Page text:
Losing weight is all about creating a calorie deficit. One pound equals 3,500 calories, which breaks down to 500 calories a day. Do a combo of exercise and cutting calories to reach 500, and you'll lose a pound a week. You can meet with a nutritionist or your doctor to find a more specific daily calorie count, but don't dip below 1,200, as it will slow down your metabolism.
Monitor your calories as accurately as you can. Look up calorie amounts and write them down in a food journal, or use a weight-loss app. Everything you put in your mouth gets written down—yes, even that handful of M&Ms you grabbed off your co-worker's desk! It may not seem like much, but at 70 calories, those little nibbles will add up. Then weigh yourself once or twice a week to keep track of your progress.
Have measuring cups, spoons, and food scales on hand to measure correct portions. Eyeballing a cup of cereal is not exactly accurate, and you'd be surprised how easy it is to overestimate when you're hungry. In the first few months, you'll need to measure everything from the milk you pour into that bowl of cereal to the dressing you drizzle on your salad. After a while, you'll become familiar with what correct portions look like.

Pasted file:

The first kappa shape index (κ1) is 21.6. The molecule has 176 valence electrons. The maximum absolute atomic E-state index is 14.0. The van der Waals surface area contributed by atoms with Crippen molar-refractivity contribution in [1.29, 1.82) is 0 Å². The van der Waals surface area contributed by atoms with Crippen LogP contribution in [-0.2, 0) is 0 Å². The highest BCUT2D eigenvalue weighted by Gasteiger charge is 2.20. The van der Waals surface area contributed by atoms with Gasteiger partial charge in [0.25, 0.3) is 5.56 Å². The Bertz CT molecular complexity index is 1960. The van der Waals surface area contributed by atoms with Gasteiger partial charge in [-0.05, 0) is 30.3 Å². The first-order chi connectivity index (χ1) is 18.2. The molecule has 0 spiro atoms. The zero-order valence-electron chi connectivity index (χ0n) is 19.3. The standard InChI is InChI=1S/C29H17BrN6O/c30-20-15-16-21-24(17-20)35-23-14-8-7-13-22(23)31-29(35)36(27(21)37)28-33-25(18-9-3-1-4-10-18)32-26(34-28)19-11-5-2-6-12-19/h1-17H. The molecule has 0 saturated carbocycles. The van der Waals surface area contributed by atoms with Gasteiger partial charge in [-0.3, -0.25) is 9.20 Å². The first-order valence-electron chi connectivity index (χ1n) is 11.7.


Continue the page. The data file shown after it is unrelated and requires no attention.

In order to prevent that famished feeling that drives us to overeat, plan on eating three meals and two snacks a day, timing them so you eat every two to three hours.
Every time you nosh, be sure to include protein to satisfy your hunger, fiber to fill you up, and healthy carbs to sustain your energy. Breakfast, lunch, and dinner can be between 300 and 500 calories each, and the two snacks 150 each. Break them down to fit your needs, but you might want your midday meal to be the biggest to ensure you have enough time to burn off those calories.
Find simple ways to cut calories, whether it's swapping your daily Coke for water, using one slice of cheese on your sandwich instead of two, substituting spaghetti squash for pasta, or choosing a turkey patty instead of beef.
Dealing with hunger is the worst part about trying to lose weight, so in order to prevent those pangs from pushing you to grab the nearest cookie, plan out your meals and snacks ahead of time. Write out what you'll be eating for the entire week, and you'll be even more successful if you pack and label foods for each day. Incorporating Protein Shakes into your routine is a great way to curb hunger and prevent unhealthy snacking.
Diet is one part of the weight-loss puzzle, and the other part is exercise. In order to burn calories to reduce your overall body fat, include 60 minutes of heart-pumping exercise five times a week. A leisurely walk around the block unfortunately isn't enough. We're talking running, biking, swimming, and high-intensity classes for cardio, strength training to build fat-burning muscles, and stretching to keep those muscles supple and to prevent injury. Here's a 60-minute workout to get you started that incorporates all three.